“To conclude that Nazism or other forms of fascism are forms of mental disturbance is doubly dangerous: it offers an alibi to the multitude of “normal” fascists, and it ill prepares us to recognize the utter normality of authentic fascism.”
Not all violence is borne of disorder. There’s a lot of plain violent assholes in the world.
When they organize, we should worry.
“Between the two world wars, almost every nation on earth, and certainly all those with mass politics, generated some intellectual current or activist movement akin to fascism.”
“Becoming a successful participant in electoral or pressure-group politics forced young fascist movements to focus their words and actions more precisely.”
I am shocked by this. I don’t know about you people. But I am.
So this is a good time to go back and look at all the coverage of Trump voters from late 2016 through mid 2017 or so, in light of this and the previous quote.
The common thread - through the old-guard pearl-wearing GOP women to the militants who staged an armed standoff with the feds in Oregon - was the sense that something in politics was broken.
That sense that you have built on sand and the tide is coming? That’s where fascism finds a niche.
“Comparison acquires some bite at this point: only some societies experienced so severe a breakdown of existing systems that citizens began to look to outsiders for salvation.”
So here’s this next sentence then:
“Fascists encouraged a distinction between members of the nation who merited protection and outsiders who deserved rough handling.”
I 100% believe city folk don’t give a fuck about the rurals.
(For those following along, we are in Chapter Three of Paxton’s Anatomy of Fascism, which you should buy for yourself!)
Not at the red state/blue state level, but really delve into the data. How many people vote at various income levels? Who voted, demographically speaking, and for whom?
Did that hold true for the GOP vote in 2018? Did increased turnout explain the white suburban lady vote or did they really flip?
What narratives have you been given and how true are they? Look that up.
“This suggests fascist interlopers cannot easily break into a political system that is functioning tolerably well. Only when the state and existing institutions fail badly do they open opportunities for newcomers.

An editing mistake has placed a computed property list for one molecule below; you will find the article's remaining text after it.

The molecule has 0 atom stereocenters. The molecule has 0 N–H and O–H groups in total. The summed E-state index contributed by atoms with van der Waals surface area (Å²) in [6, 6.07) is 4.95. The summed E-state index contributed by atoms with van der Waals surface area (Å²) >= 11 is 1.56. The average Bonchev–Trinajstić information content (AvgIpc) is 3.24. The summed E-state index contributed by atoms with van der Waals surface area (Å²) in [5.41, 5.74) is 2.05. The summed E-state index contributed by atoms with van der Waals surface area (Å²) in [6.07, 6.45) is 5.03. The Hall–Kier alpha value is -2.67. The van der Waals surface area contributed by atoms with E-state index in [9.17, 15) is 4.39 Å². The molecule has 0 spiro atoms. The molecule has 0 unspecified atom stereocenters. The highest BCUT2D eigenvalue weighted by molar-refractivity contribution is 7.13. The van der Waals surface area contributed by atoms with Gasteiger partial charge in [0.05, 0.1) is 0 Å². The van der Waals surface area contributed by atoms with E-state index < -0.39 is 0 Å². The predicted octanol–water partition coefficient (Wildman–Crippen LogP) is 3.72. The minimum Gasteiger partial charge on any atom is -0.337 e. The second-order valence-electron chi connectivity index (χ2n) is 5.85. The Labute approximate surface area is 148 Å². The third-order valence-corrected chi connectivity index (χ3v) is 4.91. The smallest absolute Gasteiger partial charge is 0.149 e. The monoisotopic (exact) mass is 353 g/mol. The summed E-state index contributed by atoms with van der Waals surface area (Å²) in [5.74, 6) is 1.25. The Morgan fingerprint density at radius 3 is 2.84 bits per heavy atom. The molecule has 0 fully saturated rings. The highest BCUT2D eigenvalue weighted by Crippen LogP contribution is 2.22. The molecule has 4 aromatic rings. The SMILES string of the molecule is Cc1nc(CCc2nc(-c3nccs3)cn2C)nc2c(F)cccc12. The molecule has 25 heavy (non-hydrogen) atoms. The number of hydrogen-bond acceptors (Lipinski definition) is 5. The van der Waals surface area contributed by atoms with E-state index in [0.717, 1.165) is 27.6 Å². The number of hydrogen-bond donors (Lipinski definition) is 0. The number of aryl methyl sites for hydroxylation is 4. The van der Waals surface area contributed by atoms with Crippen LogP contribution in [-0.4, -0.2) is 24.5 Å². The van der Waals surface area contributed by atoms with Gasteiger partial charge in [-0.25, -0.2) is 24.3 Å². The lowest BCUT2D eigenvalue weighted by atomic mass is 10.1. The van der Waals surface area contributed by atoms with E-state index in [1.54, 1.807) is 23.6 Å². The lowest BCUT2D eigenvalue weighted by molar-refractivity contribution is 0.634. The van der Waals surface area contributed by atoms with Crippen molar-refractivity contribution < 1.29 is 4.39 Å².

“Degrelle’s rapid rise and equally rapid decline reveals how hard it is for a fascist leader to keep the bubble intact after managing to assemble a heterogeneous protest vote. Rapid flows of the vote into a new catch-all party could be a two-way current.”
This book states and restates the obvious: there needs to be certain circumstances.
I haven’t worried that the parties were the same exactly?
It’s been the faltering.
I worry that they’re making the wrong compromises and letting the wrong things slide.
I would argue that the gathering or holding of power alone isn’t an affirmative defense to enabling, even if you meant to gain enough power to unseat evil.
But also because the author is so determinedly scientific about this. For example:
There’s such temptation to define one’s topic, and fascism is best left undefined, and he does that.
So let’s talk about this, then.
Then what the fuck have we been doing exactly in the last two years? Trump’s tax returns are back in the news.
The ones that every other candidate much less elected has released.
More importantly: how do we undercut these trends? Can you starve fascism once it’s begun, or do you have to hope it just sputters out?
But if he doesn’t? If they don’t stick? If the seating of Kavanaugh and the replacement of Sessions was enough to cover the right asses?